In Review > North America

L'Elisir d'Amore

SALT LAKE CITY
Utah Opera
3/10/12

On March 10, Utah Opera offered James Robinson's well-traveled production of Gaetano Donizetti's L'Elisir d'Amore, its concept and set seemingly ripped from the pages of Meredith Willson's The Music Man. The show thrived with engaging chemistry, but didn't always connect musically. 

Salt Lake's Capitol Theatre was barely large enough to accommodate Robinson's bucolic, early-twentieth-century production, with Allen Moyer's gingerbread-trimmed bandstand set and Alice Bristow's detailed period costumes. Nemorino, sung by lyric tenor Aaron Blake and cast as a confectioner, drove onto the stage in a vintage ice-cream truck to the delight of the villagers — Utah Opera Chorus members, who were often wedged together shoulder to shoulder. Later, Rod Nelman, as the elixir-shilling traveling salesman Dulcamara, showed up on a motorcycle with his assistant in a sidecar, taking up the stage's last available real estate. Nelman's arresting charisma and big, pliant voice buoyed each of his scenes. 

The production's concept added visual interest and sophomoric sight-gag opportunities, especially with a group of leather-helmet-clad football players and a boxing scene between Nemorino and Belcore, played with on-the-nose hubris and vocal swagger by baritone Andrew Wilkowske as a World War I-era army sergeant. 

Chemistry sparked between Blake and soprano Anya Matanovič as Adina. Their flirtation ebbed and flowed sensibly with stage director Crystal Manich's light-handed guidance. Matanovič's lyric voice accurately traversed the composer's bel canto score with sparkling purity, and her engaging duets with Blake and Nelman were some of the evening's highlights.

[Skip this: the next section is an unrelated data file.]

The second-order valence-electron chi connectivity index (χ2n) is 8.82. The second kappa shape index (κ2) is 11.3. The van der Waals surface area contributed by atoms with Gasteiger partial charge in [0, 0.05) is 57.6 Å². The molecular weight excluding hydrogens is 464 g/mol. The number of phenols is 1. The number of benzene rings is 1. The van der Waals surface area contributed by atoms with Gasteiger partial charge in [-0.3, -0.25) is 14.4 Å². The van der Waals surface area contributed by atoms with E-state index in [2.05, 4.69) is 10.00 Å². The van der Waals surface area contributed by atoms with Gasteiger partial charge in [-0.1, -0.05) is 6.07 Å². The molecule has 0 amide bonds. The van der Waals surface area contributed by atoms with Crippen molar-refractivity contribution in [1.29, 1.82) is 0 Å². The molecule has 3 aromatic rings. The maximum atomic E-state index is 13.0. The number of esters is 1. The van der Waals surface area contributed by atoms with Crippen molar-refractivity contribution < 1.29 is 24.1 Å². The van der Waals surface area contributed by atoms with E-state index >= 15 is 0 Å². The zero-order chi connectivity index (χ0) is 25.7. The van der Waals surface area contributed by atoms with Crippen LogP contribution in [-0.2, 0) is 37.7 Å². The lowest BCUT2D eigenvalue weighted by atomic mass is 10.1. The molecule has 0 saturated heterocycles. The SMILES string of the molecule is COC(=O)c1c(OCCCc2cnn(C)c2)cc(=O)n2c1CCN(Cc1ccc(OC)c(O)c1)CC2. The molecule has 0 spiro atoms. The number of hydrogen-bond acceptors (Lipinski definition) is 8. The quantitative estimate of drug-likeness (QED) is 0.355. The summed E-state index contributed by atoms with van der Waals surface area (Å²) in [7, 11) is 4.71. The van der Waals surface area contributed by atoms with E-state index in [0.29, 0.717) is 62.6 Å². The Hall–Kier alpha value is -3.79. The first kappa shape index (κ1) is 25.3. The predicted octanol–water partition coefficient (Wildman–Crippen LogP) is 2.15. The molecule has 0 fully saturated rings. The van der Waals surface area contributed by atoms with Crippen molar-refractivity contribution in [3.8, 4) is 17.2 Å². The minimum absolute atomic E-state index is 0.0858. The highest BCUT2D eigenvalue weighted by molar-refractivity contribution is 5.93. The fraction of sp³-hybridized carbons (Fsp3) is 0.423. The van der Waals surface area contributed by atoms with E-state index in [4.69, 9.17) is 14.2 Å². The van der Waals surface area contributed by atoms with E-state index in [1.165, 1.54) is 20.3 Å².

Blake's "Una furtive lagrima" was touching and plaintive, with pristine top notes but showed some rasp in the middle register during the cadenza. His developing technique needs time to catch up to his naturally compelling dramatic delivery.

Utah Opera resident artist Jennie Litster, as Giannetta, delighted the audience with her appealing soprano, her colorful tone floating easily over the orchestra as she spread the news that Nemorino's uncle had died, leaving him a fortune.

On the podium, Utah Opera chorus master Susanne Sheston started with a rather shapeless overture and an opening chorus that lacked vitality. Later in the act, Nelman seemed to tug at the orchestra to keep up during his first tongue-twisting aria, "Udite, udite, o rustici." But the pace improved in Act II, although Sheston's often unrestrained orchestra regularly swallowed principals, especially Blake's under-powered vocals. Fortunately, most of the singing took place on or near the stage apron, allowing singers a fighting chance. spacer

ROBERT COLEMAN



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